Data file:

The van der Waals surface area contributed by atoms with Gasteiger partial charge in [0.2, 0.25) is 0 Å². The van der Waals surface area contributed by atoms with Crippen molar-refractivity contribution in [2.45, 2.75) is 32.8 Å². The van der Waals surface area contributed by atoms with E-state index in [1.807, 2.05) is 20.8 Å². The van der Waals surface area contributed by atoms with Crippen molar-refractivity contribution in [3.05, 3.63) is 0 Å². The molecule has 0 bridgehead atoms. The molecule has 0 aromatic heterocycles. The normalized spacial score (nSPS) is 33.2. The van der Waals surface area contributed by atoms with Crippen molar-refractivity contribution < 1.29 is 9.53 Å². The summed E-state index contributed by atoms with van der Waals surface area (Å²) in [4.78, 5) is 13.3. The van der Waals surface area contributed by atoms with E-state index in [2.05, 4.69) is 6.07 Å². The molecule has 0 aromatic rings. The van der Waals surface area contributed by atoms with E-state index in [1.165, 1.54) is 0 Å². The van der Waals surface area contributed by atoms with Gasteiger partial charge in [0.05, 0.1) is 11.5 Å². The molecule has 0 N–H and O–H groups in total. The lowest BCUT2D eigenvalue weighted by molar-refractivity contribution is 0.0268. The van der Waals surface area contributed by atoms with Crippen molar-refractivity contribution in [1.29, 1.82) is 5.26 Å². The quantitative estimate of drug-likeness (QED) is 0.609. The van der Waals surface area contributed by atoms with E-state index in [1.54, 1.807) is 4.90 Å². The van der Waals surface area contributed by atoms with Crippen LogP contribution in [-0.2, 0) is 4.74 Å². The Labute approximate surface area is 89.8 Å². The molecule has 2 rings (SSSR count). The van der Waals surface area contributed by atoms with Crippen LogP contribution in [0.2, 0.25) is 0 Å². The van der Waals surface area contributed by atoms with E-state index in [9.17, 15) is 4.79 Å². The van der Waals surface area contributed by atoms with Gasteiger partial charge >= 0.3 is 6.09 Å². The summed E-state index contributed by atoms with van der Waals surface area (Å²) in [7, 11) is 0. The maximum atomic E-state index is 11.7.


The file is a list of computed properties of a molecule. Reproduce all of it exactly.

The van der Waals surface area contributed by atoms with Gasteiger partial charge in [0.2, 0.25) is 0 Å². The van der Waals surface area contributed by atoms with Crippen molar-refractivity contribution in [2.45, 2.75) is 32.8 Å². The van der Waals surface area contributed by atoms with E-state index in [1.807, 2.05) is 20.8 Å². The van der Waals surface area contributed by atoms with Crippen molar-refractivity contribution in [3.05, 3.63) is 0 Å². The molecule has 0 bridgehead atoms. The molecule has 0 aromatic heterocycles. The normalized spacial score (nSPS) is 33.2. The van der Waals surface area contributed by atoms with Crippen molar-refractivity contribution < 1.29 is 9.53 Å². The summed E-state index contributed by atoms with van der Waals surface area (Å²) in [4.78, 5) is 13.3. The van der Waals surface area contributed by atoms with E-state index in [2.05, 4.69) is 6.07 Å². The molecule has 0 aromatic rings. The van der Waals surface area contributed by atoms with E-state index in [1.165, 1.54) is 0 Å². The van der Waals surface area contributed by atoms with Gasteiger partial charge in [0.05, 0.1) is 11.5 Å². The molecule has 0 N–H and O–H groups in total. The lowest BCUT2D eigenvalue weighted by molar-refractivity contribution is 0.0268. The van der Waals surface area contributed by atoms with Crippen molar-refractivity contribution in [1.29, 1.82) is 5.26 Å². The quantitative estimate of drug-likeness (QED) is 0.609. The van der Waals surface area contributed by atoms with E-state index in [1.54, 1.807) is 4.90 Å². The van der Waals surface area contributed by atoms with Crippen LogP contribution in [-0.2, 0) is 4.74 Å². The Labute approximate surface area is 89.8 Å². The molecule has 2 rings (SSSR count). The van der Waals surface area contributed by atoms with Crippen LogP contribution in [0.2, 0.25) is 0 Å². The van der Waals surface area contributed by atoms with E-state index in [9.17, 15) is 4.79 Å². The van der Waals surface area contributed by atoms with Gasteiger partial charge >= 0.3 is 6.09 Å². The summed E-state index contributed by atoms with van der Waals surface area (Å²) in [7, 11) is 0. The maximum atomic E-state index is 11.7.